Since 1762, St. Patrick's Day has served as one of America's most popular celebrations of a Catholic saint. In modern times, the New York City parade has been the most visible of those celebrations – which is why it has been targeted by the gay rights movement for the last two decades.
Since the 1990s, the parade has resisted demands to include the gay "rights" agenda in the privately-sponsored celebration. Unfortunately, as of 2015, that resistance is over.
Later this month, for the first time in its history, the parade will host a group promoting same-sex relationships, and more than one such group next year. Disturbingly, the parade's organizers didn’t balance the scale this year with the admission of a prolife group; they only added the participation of a gay advocacy organization called Out@NBCUniversal.
Historically, the parade’s organizers had a standing tradition of excluding groups that had their own political agenda, thus excluding both gay and pro-life groups. This year, they clearly made an exception – not for a group that stands with the Church's doctrine, but one that openly opposes it.
One has to give gay advocates credit – they have effectively co-opted the parade, turning it from a Catholic event into just another of the gay pride parades seen throughout the nation.
This strategy may have used modern tools, such as NBC threatening to boycott the parade and the boycott of New York's mayor. However, co-opting something that glorifies God is almost as old as time itself – and, as always, it most effectively uses partial truths to promote the causes of Satan.
Consider the first time that this tactic was used, in the Garden of Eden. Back then, there was no TV and no Internet. So, Satan used a snake. The animal told Eve that eating the Forbidden Fruit would bring her "knowledge of good and evil, like that of God and the angels."
This was true! But the snake also said that Eve would not die if she ate the fruit – in fact, it implied that there would be no repercussions for her actions. Only good would be gained.
As Adam and Eve found out only moments later, they did gain knowledge, but at the cost of their lives, and the sanctity of the Garden. God summarily banished them, saying that their actions would lead to their deaths, and the deaths of all of their progeny.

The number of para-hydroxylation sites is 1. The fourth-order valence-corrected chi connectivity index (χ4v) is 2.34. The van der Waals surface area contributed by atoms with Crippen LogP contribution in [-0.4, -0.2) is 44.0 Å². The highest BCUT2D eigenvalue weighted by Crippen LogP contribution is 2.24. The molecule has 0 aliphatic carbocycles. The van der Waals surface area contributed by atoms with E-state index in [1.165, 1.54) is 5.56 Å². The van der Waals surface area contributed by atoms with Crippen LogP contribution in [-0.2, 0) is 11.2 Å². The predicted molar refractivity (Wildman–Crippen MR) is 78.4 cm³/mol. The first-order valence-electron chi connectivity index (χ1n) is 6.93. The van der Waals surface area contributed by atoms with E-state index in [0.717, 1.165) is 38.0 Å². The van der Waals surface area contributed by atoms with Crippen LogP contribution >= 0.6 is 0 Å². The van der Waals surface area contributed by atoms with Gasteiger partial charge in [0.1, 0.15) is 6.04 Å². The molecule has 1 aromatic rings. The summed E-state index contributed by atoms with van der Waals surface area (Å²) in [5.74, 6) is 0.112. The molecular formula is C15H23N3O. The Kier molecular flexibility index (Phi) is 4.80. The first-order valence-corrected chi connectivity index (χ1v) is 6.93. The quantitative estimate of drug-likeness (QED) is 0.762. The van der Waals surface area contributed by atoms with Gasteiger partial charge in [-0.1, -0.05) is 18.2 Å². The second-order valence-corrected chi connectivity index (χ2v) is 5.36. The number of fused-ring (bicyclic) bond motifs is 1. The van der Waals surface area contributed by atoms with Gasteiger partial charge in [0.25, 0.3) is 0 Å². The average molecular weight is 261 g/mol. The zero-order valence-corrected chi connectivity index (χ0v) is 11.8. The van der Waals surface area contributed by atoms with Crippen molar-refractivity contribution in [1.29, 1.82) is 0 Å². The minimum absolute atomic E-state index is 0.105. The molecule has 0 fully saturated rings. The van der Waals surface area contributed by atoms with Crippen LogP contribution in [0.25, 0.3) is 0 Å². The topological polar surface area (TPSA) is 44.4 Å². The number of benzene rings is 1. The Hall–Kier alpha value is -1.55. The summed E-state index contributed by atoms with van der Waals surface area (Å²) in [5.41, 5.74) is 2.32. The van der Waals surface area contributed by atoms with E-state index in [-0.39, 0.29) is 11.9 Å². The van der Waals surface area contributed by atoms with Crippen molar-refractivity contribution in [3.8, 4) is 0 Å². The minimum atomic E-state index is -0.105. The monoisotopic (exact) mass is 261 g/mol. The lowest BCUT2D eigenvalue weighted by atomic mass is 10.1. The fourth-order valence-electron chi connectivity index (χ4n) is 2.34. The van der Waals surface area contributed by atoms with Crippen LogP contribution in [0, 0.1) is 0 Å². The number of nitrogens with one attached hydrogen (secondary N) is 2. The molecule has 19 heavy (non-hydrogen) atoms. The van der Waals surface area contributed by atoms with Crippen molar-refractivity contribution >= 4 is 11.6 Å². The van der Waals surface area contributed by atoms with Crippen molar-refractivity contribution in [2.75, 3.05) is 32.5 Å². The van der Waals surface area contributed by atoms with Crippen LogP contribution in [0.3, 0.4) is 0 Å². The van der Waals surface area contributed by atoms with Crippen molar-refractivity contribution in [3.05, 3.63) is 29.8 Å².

Fast forward some umpteen thousand years to modern day. St. Patrick's Day honors the Irish saint who drove all of the snakes out of Ireland and Christianized a pagan land – and for his work, a Catholic feast day was named in his honor.
And the gay "marriage" movement has taken this celebration of faith and made a direct attack upon it.
In the first prong of the attack, proponents of gay inclusion said that they merely sought fairness and equality. In their estimation, being gay is as part of the human fabric as race or ethnicity. However, recent studies from Harvard and other respected institutions have failed to produce any evidence for a gay gene – continuing 50 years of academic data on this point.
Their real goal is to purge the religious tradition of the parade – by making it an ethnic celebration of Irish heritage, not a religious celebration. Unfortunately, many activists confuse deliberate actions with feelings or attractions, and thus argue that their life choices are as unchangeable as one's national or ethnic heritage.
They also claim that because religion is a choice, it must be held as secondary to unchangeable qualities such as race or ethnicity. While they would like to include sexual relationships in that category, it is absurd to claim that homosexuals somehow lack the impulse control that makes heterosexual intercourse a choice.
In other words, the logic of their argument for inclusion requires that everyone agree that acting on sexual attraction is not a choice, and is as unchangeable as ethnicity.
In addition to marginalizing the religious components of a Catholic parade, gay "rights" advocates have now successfully sidelined God's command "to be fruitful and multiply." By definition, same-sex relationships are not fruitful, and cannot multiply – meaning that a Catholic parade (which encourages being fruitful and multiplying) is now promoting relationships that are not part of God's intentions.
Again, co-opting is nothing new – and it's not always evil. The Church co-opted pagan traditions like evergreen trees and gift-giving during the winter. Halloween and Valentine's Day have pagan roots, but have been used for the glory of God and the improvement of mankind.
To be fair, St. Patrick's Day celebrations have never been perfect. Many American Catholics have already co-opted the holiday to be a time of sinful drunkenness, something that has also drawn criticism from orthodox Catholics and is undoubtedly celebrated by Satan.
But that does not mean the Catholic Church should allow Satan any further holds in this Christian celebration. Unlike Eve, the parade's Grand Marshal – Cardinal Timothy Dolan – and parade organizers should hold strong to the full truth of God, not the damning, inverted partial truths of Satan.
This year, millions will watch the St. Patrick's Day parade. And in doing so, they may not realize that the takeover of a Catholic parade by Satan's unwitting lackeys is just the first, big bite of the apple.
David Flynn is a senior cybersecurity architect for government cloud systems. He holds a MA in Catechetics from Christendom College, a premier Catholic institution. He is the author of "Search for the Alien God" and its sequel "Dangerous Alien Robot." The third book in the series, "Battle of the Queens," is forthcoming.